The China perception of North Korea Nuclear Problem
For quite a long time there has been growing animosity between the USA and the Democratic People’s Republic of Korea (DPRK). This is over the issue of Korea’s perceived continued making of nuclear weapons. This has become an issue of interest the world over but more so to People’s Republic of China (PRC). There has been a growing interest the world over of a possibility of a nuclear war breaks out. Of course this is a chilling message to any living human being because if what was seen at Japan’s Hiroshima is anything to go by, a nuclear war will likely pronounce end of life in planet earth. Nevertheless to mention, the biggest question that now remains is the USA’s perception of China as indirectly supporting North Korea’s activities. This is the major content of this essay.
China’s relation with DPRK
It is undisputed fact that China is the closest ally that Democratic people republic of Korea (DPRK) has across the world. This has been attributed to two major reasons; namely trading and geographical proximity. Therefore whatever that happens in the territory of North Korea, indirectly impacts on china. It is this perceived close relation between china and North Korea that makes the United States of America and its close allies believe that china is indirectly in support of DPRK’s nuclear weapons development. China’s community party is deeply concerned with economic development of china as opposed to the previous regimes that concentrated on communism ideology. Thus China is deeply worried about United States possible use of military power against North Korea. This is not because PRC (People’s Republic of China) fears that it might be also attacked due to its closeness with Korea, but because any external aggression will bring about instability in China’s trade with DPRK. Such war is also likely to affect the whole of Asian block (Scott, 212).
Turning now to the burning issue of China’s position on North Korea’s nuclear issue, we can say that it is unclear in the least. Whilst it is true that China’s interest in Korea is purely economic, its go slow in persuading denuclearization of the Korean peninsula, raises more questions than answers. Nevertheless to mention there is general perception that the Hu Jintao administration will be happier to see a nuclear free Korea for the good of stability and trade development in the whole area. Whilst in the initial stages China took a position of an on looker, in the crisis between North Korea and the United States, of late (from 2003) it has turned to be an active negotiator for denuclearization of Korea. This was more so after China witnessed what the Bush administration did to Iraq. It feared that Korea might be the next target and that will jeopardize its whole plan of becoming a global power.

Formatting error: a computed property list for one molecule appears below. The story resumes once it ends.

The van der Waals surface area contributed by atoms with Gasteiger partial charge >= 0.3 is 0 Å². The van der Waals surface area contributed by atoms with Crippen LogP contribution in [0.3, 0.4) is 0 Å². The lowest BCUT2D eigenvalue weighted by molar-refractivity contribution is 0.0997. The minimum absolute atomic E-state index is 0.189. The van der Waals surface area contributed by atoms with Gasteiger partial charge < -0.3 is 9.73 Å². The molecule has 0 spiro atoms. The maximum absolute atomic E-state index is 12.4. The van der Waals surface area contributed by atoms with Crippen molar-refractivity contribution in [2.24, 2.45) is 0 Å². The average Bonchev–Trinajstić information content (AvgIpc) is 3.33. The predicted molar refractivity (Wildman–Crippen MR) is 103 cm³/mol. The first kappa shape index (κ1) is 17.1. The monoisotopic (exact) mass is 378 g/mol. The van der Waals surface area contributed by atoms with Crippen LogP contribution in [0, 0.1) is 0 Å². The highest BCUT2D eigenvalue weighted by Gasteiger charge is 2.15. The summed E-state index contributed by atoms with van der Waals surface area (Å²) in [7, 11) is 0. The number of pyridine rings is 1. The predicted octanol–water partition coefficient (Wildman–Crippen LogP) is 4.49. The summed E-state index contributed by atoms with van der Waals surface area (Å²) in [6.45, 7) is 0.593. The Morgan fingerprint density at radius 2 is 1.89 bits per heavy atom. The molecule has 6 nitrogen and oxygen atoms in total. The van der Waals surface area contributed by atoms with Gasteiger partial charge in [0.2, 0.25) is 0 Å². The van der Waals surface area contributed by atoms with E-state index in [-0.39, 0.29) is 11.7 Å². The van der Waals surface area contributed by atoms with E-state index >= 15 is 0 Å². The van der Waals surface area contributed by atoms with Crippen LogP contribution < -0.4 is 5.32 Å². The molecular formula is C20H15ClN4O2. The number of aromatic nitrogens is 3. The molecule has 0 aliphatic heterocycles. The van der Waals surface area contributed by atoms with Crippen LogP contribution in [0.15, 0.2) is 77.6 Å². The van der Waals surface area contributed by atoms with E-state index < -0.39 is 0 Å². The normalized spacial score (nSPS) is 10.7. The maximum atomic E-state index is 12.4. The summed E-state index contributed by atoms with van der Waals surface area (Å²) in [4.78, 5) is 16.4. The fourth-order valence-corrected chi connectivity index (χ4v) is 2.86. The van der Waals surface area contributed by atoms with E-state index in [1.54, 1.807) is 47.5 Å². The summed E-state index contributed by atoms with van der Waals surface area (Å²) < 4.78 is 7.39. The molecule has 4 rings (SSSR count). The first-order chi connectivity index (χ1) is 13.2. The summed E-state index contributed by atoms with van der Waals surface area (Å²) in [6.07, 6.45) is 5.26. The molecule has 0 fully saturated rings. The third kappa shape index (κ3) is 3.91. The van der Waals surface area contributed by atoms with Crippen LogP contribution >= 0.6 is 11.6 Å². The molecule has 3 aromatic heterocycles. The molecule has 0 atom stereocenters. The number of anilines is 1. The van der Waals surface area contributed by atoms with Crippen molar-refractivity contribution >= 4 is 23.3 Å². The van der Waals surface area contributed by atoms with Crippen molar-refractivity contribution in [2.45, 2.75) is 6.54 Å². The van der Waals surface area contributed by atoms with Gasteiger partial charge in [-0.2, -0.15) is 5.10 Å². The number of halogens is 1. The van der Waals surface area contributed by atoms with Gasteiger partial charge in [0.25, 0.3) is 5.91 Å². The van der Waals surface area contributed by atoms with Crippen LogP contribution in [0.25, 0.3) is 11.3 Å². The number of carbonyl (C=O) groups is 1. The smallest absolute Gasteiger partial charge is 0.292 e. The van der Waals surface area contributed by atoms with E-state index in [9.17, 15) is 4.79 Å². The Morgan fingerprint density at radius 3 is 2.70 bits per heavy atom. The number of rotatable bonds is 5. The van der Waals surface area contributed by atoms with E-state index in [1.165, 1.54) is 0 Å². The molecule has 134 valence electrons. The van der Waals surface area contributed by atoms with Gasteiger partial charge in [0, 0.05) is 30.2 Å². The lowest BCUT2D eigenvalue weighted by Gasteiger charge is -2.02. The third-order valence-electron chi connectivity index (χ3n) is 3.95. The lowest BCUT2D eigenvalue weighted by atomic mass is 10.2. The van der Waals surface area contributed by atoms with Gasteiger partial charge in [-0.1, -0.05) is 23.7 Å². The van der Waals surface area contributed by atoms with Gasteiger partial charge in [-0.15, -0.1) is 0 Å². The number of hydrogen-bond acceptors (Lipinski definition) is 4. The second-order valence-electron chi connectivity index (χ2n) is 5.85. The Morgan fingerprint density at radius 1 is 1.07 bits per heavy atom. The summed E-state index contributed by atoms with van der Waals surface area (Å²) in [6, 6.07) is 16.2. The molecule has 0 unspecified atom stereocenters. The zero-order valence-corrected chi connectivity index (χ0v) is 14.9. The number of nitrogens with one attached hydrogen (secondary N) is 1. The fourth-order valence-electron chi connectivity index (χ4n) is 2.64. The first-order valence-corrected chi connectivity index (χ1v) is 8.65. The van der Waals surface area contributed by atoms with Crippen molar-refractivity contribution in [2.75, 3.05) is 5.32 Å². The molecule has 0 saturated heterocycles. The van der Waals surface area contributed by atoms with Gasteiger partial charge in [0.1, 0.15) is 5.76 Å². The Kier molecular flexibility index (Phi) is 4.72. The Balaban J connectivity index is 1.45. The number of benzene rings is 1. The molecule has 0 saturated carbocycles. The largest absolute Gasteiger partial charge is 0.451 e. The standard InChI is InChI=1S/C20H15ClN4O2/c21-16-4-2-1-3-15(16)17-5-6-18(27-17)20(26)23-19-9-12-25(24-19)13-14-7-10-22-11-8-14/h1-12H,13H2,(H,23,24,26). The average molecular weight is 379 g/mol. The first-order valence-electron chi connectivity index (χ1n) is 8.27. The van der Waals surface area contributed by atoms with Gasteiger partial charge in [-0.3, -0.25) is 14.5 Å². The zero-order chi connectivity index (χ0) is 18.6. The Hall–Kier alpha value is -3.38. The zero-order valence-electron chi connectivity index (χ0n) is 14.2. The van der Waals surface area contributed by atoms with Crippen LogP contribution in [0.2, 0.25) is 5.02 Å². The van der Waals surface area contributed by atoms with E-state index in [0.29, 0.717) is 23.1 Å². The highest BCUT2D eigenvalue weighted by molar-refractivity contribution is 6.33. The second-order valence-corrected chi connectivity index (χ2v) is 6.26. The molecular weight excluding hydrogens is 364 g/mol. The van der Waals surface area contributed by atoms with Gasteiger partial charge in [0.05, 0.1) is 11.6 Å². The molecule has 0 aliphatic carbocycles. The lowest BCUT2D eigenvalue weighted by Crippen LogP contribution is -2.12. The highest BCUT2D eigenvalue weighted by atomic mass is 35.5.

China’s relation with USA
Since the end of World War II, there has been no any diplomatic animosity between PRC and the United States. They have enjoyed rather harmonious relation. However, in the past decade, things have not been all that rosy, this is due to United States perception of China as supporting North Koreas nuclear weapon’s manufacturing. Whereas there have been endless calls to China to try and convince North Korea to stop its manufacture of nuclear weapons, China has either been slow or totally ignored this calls. This has made United States to think twice about China’s position in as far as North Korea issue is concerned (Scott, 217). Whereas it is true that China’s interest n Korea is purely economic, there is a feeling that it has influence and can hence use that to convince Korea to abandon its nuclear projects. Things became more worse when Korea went open to announce that it has successfully tested its nuclear weapons in 2006 and 2009.